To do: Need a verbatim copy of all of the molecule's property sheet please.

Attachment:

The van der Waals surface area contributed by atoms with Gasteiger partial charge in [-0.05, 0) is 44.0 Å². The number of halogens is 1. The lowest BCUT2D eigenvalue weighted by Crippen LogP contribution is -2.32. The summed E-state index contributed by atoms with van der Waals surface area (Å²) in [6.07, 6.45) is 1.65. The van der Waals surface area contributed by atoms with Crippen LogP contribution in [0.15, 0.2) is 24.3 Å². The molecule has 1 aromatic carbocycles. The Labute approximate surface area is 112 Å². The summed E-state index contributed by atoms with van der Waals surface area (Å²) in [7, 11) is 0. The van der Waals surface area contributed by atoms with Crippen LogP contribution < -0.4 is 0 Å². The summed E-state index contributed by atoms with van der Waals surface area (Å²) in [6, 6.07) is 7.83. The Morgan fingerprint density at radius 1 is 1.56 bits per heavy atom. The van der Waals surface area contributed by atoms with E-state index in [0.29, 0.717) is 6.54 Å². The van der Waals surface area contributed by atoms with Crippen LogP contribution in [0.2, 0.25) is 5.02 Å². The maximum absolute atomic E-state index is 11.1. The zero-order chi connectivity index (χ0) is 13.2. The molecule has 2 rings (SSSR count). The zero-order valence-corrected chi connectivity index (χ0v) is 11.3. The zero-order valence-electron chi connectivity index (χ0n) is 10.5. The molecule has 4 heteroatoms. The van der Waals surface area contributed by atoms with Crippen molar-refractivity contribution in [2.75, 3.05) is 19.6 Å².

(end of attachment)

The van der Waals surface area contributed by atoms with Gasteiger partial charge in [-0.05, 0) is 44.0 Å². The number of halogens is 1. The lowest BCUT2D eigenvalue weighted by Crippen LogP contribution is -2.32. The summed E-state index contributed by atoms with van der Waals surface area (Å²) in [6.07, 6.45) is 1.65. The van der Waals surface area contributed by atoms with Crippen LogP contribution in [0.15, 0.2) is 24.3 Å². The molecule has 1 aromatic carbocycles. The Labute approximate surface area is 112 Å². The summed E-state index contributed by atoms with van der Waals surface area (Å²) in [7, 11) is 0. The van der Waals surface area contributed by atoms with Crippen LogP contribution < -0.4 is 0 Å². The summed E-state index contributed by atoms with van der Waals surface area (Å²) in [6, 6.07) is 7.83. The Morgan fingerprint density at radius 1 is 1.56 bits per heavy atom. The van der Waals surface area contributed by atoms with E-state index in [0.29, 0.717) is 6.54 Å². The van der Waals surface area contributed by atoms with Crippen LogP contribution in [0.2, 0.25) is 5.02 Å². The maximum absolute atomic E-state index is 11.1. The zero-order chi connectivity index (χ0) is 13.2. The molecule has 2 rings (SSSR count). The zero-order valence-corrected chi connectivity index (χ0v) is 11.3. The zero-order valence-electron chi connectivity index (χ0n) is 10.5. The molecule has 4 heteroatoms. The van der Waals surface area contributed by atoms with Crippen molar-refractivity contribution in [2.75, 3.05) is 19.6 Å².